Days 98 & 99 – No one does fiesta like the Spanish

Saturday 20th & Sunday 21st October 2018

We are in Calpe, Spain for the 4 day Moors & Christians Fiesta.

If I tried to cover these 2 days (we are doing just 2 days, not all 4) as a diary entry you would soon fall asleep. So, in an attempt to maintain your interest, please step aboard for a mini history lesson with technically inaccurate photos throughout by way of illustration.

A few important notes first:

Firstly, we are only attending 2 parts of the fiesta:

1. The Moors and Christians Parade on the Avenida Gabriel Miró

2. The Landing and First Battle at the Arenal-Bol beach.

The parade alone is a 3 hour long spectacle and partying will go on till 4am every day of the fiesta at least. We may be fit but don’t have anywhere near the stamina of the Spanish when they get into Fiesta mode.

Secondly, the Spanish are not so interested in the accuracy or authenticity of their costumes and re-enactments. It’s about spectacle. At which they excel.

Finally, the following photos are not chronological. By any stretch of the imagination.

Let me begin…

Calpe has, like most European sea ports, had a rough history. For example; The town was plundered by Barbary pirates in 1687 and the 290 townsfolk were all taken to Algeria and imprisoned for 5 years, until their liberation in exchange for gold and the release of pirate prisoners.

But defeat is not suitable fiesta material. What is needed here is a good old story of triumph over adversity. We must therefore wait almost 60 years for such a daring tale which begins early in the morning of the 22nd October 1744.

“Don’t look now Alejandro but I think it’s those pesky pirates again”

On that day the Moors, who were in league with Moncofar, a Muslim who had grown up among the Christians but turned traitor, launched an attack on the Christian citizens of Calpe with the help of the Barbary pirates. Also known as the Barbary Corsairs and/or the Ottoman Corsairs.

Let’s play “spot baddie número uno”

These pirates were a mixed bunch, hailing from just about every North African town along the Barbary coast (hence the name). Fortunately however, fiesta rules permit certain liberties with dress, costume, gender, geographical and political correctness. This allows our enthusiastic Fiesta participants pretty much free range with their costumes. Often with more than just a nod towards pantomime, Lord of the Rings and of course, Las Vegas (not that I’m complaining).

Authentic” Barbary pirates
Slightly more authentic Moors
Even more authentic looking Moors. Positively “moorish” in fact
More “Middle Earth” than Barbary coast methinks
You can tell he’s a lawless buccaneer. He’s in a no waiting zone

Anyway, back to the history lesson…

The Barbary pirates approach the Calpe beach…

A force of about 1,000 Moors and pirates landed on the beach that morning.

Authentic 1744 photographer rushes to catch the action as pirate boats nearly capsize – definitely not in the script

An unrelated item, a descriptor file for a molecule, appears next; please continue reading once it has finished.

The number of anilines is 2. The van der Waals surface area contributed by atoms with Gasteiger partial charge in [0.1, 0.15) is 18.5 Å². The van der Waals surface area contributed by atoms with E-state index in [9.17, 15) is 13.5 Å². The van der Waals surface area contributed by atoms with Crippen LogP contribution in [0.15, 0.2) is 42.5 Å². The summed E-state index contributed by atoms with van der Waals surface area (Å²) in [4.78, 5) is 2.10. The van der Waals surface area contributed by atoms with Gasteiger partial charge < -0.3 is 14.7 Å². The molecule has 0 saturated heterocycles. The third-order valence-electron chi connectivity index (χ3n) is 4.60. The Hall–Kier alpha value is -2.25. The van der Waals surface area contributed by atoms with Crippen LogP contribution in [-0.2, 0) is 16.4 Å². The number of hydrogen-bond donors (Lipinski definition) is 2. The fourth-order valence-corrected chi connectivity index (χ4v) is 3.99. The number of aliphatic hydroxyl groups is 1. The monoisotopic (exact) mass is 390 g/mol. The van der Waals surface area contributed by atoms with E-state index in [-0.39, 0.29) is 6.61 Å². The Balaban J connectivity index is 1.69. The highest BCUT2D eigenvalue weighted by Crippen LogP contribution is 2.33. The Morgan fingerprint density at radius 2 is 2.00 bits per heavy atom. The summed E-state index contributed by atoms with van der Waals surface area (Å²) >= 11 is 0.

Don’t look now Alejandro but I think there’s one behind you.

At this time in history Calpe is a very small walled town with only about 20 houses inside the rather dilapidated walls with a consequent muster of only 60 fighting men.

20 of them went down to the beach and managed to hold off the 1,000 for about an hour and a half.

Moor and Moor they came. Geddit? ‘Moor’ instead of ‘More?’ Please yourself…

This doesn’t say much for the military capability of the attacking force. Too busy with their makeup perhaps?

Tricky putting on makeup under fire

Eventually the defenders were driven off the beach by the pirates…

Boo! Naughty pirates

…and up the hill (past the shops?) to the town.

Good guys
Bad ‘guys’
Moncofar. Baddie número dos, disappointed by the lack of Starbucks

Moncófar (read baddie) tried to smuggle the Moors into the village, but thanks to the intercession of “Caragol” (I found nothing on the internet in English, sorry)…

Good guy – sensibly parked

…who managed to close the gates to the village supposedly with help from the “Santisimo Cristo del Sudor” (no photos. Deities are notoriously camera shy), his attempts failed.

A few days later the Pirates, disgusted at the price of deck chairs and coffee, sailed away never to be seen again. Presumably they went off for a spot of gentle predation elsewhere

It’s a great show and if you ever find yourself in these parts at the end of October I thoroughly recommend a visit. Bring ear plugs.

Mrs P thinking it all terribly loud
ASIDE: I was chatting to a lovely and very enthusiastic English lady on the campsite prior to going to the festival. She explained how the participants in the fiesta take great care to ensure the authenticity of their costumes (hmmm…) and went on to say that the battle re-enactment is well worth watching as the ‘Viking‘ ships look great as they approach the beach. Ah, the British education strikes again. TREATISE ON THE SHORTCOMINGS OF THE ENGLISH EDUCATION SYSTEM ENDS
Finally, just a few shots and a very short video clip to give a mere taste of the parade. Theatre at its best. If find myself with a better internet connection sometime I will upload a longer video clip that gives a better flavour.
Nearly as good as the floats at the local fete
Whirling Dervishes and travelling band
“Mom, why are all those people staring?”
No children were harmed in the making of this Fiesta
Alejandro! Did you have to wear your glasses!?
No real elephants were harmed either
All accompanied by a dozen or more local bands…
That’s all folks. Tune in Tomorrow when we head inland to the mountains, climbing and day 100 of our big adventure!

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